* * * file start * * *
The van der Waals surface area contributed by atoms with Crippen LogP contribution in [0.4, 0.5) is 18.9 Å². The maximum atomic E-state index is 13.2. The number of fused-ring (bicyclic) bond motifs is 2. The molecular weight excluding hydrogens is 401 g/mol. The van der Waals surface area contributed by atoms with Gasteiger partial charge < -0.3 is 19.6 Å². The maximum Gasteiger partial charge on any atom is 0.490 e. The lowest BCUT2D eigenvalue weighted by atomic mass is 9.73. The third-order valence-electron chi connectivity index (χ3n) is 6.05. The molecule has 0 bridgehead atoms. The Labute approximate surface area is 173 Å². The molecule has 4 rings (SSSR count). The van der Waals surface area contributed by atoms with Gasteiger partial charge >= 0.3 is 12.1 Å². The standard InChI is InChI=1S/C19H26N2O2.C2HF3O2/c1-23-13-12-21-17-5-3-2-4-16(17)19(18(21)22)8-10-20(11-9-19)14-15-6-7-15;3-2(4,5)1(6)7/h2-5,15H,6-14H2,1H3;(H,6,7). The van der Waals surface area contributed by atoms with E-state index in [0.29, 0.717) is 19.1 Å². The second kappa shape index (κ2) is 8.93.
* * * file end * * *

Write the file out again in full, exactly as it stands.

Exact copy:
The van der Waals surface area contributed by atoms with Crippen LogP contribution in [0.4, 0.5) is 18.9 Å². The maximum atomic E-state index is 13.2. The number of fused-ring (bicyclic) bond motifs is 2. The molecular weight excluding hydrogens is 401 g/mol. The van der Waals surface area contributed by atoms with Gasteiger partial charge < -0.3 is 19.6 Å². The maximum Gasteiger partial charge on any atom is 0.490 e. The lowest BCUT2D eigenvalue weighted by atomic mass is 9.73. The third-order valence-electron chi connectivity index (χ3n) is 6.05. The molecule has 0 bridgehead atoms. The Labute approximate surface area is 173 Å². The molecule has 4 rings (SSSR count). The van der Waals surface area contributed by atoms with Gasteiger partial charge >= 0.3 is 12.1 Å². The standard InChI is InChI=1S/C19H26N2O2.C2HF3O2/c1-23-13-12-21-17-5-3-2-4-16(17)19(18(21)22)8-10-20(11-9-19)14-15-6-7-15;3-2(4,5)1(6)7/h2-5,15H,6-14H2,1H3;(H,6,7). The van der Waals surface area contributed by atoms with E-state index in [0.29, 0.717) is 19.1 Å². The second kappa shape index (κ2) is 8.93.